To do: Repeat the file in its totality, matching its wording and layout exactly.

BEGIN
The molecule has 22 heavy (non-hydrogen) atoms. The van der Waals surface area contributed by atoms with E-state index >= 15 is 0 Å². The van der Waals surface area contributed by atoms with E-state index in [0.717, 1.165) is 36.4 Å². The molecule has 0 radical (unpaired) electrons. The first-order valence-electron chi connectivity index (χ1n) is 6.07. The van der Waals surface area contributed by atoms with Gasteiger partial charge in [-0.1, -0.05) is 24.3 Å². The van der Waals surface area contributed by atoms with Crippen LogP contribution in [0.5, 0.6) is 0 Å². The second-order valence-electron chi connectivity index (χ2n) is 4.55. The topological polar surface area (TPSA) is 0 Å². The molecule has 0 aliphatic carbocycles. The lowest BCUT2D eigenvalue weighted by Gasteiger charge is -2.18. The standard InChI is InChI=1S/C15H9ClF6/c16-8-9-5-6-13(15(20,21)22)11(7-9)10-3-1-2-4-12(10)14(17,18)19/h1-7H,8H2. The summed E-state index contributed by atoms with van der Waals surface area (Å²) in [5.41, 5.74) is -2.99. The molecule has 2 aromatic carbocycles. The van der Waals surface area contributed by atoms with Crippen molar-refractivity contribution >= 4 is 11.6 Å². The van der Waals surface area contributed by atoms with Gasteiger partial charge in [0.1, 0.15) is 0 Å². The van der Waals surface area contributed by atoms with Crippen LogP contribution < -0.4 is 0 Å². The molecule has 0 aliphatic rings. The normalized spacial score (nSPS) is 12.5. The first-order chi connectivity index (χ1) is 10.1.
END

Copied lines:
The molecule has 22 heavy (non-hydrogen) atoms. The van der Waals surface area contributed by atoms with E-state index >= 15 is 0 Å². The van der Waals surface area contributed by atoms with E-state index in [0.717, 1.165) is 36.4 Å². The molecule has 0 radical (unpaired) electrons. The first-order valence-electron chi connectivity index (χ1n) is 6.07. The van der Waals surface area contributed by atoms with Gasteiger partial charge in [-0.1, -0.05) is 24.3 Å². The van der Waals surface area contributed by atoms with Crippen LogP contribution in [0.5, 0.6) is 0 Å². The second-order valence-electron chi connectivity index (χ2n) is 4.55. The topological polar surface area (TPSA) is 0 Å². The molecule has 0 aliphatic carbocycles. The lowest BCUT2D eigenvalue weighted by Gasteiger charge is -2.18. The standard InChI is InChI=1S/C15H9ClF6/c16-8-9-5-6-13(15(20,21)22)11(7-9)10-3-1-2-4-12(10)14(17,18)19/h1-7H,8H2. The summed E-state index contributed by atoms with van der Waals surface area (Å²) in [5.41, 5.74) is -2.99. The molecule has 2 aromatic carbocycles. The van der Waals surface area contributed by atoms with Crippen molar-refractivity contribution >= 4 is 11.6 Å². The van der Waals surface area contributed by atoms with Gasteiger partial charge in [0.1, 0.15) is 0 Å². The van der Waals surface area contributed by atoms with Crippen LogP contribution < -0.4 is 0 Å². The molecule has 0 aliphatic rings. The normalized spacial score (nSPS) is 12.5. The first-order chi connectivity index (χ1) is 10.1.